Even today the notion of the “Axial Age” (Achsenzeit) is the subject of heated debate. Should we consider it a myth or an actual historical reality? As a first step, we should approach the concept as a tool for analysis rather than as a historical reality firmly anchored in time (such as a dynasty or the Industrial Revolution, for example). Karl Jaspers introduced the expression Axial Age in the aftermath of the Second World War. The context explained both the historical perspective adopted and the reservations that soon emerged regarding it. It was then a question of rethinking what the basis of a shared humanism might be.
It should be noted that the way Jaspers imagined the evolution he wanted to account for remained very unarticulated. In his grand narrative, dominant categories of thought seemed to disappear as another category took over; mythos disappeared in favor of logos, polytheism gave way to monotheism. Since then we have learned to consider the history of thought in terms of shifts, adjustments, new and sometimes disconcerting syntheses, sometimes a return to the past, and not just in terms of sharp oppositions or successions without some cross-pollination.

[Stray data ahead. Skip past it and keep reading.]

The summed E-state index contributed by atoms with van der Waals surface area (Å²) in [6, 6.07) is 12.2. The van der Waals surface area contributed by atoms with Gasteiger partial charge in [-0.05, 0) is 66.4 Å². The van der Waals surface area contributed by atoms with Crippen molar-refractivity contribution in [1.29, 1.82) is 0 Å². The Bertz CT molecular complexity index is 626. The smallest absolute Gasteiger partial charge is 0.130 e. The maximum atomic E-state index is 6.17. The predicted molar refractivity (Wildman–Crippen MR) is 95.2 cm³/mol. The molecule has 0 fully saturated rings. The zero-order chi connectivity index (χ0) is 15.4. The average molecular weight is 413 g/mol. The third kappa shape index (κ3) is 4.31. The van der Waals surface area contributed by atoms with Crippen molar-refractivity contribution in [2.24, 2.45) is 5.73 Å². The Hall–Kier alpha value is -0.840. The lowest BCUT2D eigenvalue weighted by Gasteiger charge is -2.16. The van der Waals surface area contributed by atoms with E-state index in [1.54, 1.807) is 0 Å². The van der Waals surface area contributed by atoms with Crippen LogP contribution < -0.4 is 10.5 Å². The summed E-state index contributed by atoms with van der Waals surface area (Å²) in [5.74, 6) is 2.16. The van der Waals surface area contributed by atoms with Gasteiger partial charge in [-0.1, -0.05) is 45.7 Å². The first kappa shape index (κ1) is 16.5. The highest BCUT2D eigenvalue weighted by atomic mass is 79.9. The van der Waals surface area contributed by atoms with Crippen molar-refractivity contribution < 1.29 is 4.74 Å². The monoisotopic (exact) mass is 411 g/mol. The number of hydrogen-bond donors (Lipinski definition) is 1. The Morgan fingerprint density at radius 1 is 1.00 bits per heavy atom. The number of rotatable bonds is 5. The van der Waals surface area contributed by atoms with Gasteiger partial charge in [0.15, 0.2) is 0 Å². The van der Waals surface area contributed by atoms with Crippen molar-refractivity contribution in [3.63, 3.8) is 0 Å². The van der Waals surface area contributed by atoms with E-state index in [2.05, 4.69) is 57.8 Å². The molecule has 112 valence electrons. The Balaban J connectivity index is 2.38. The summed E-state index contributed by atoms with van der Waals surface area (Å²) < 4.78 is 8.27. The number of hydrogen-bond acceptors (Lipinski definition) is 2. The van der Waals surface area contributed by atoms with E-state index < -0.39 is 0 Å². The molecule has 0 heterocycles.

Jaspers’ idea-force remained anchored, however, in an observation that should not be too quickly qualified as “mythical.” It concerns what happened between 800 and 200 B.C., and more particularly between the 6th and 3rd centuries B.C. It concerns an almost concomitant series of intellectual breakthroughs that would set the benchmarks of the civilizations in which they occurred, before questioning, much later, those of other cultures.
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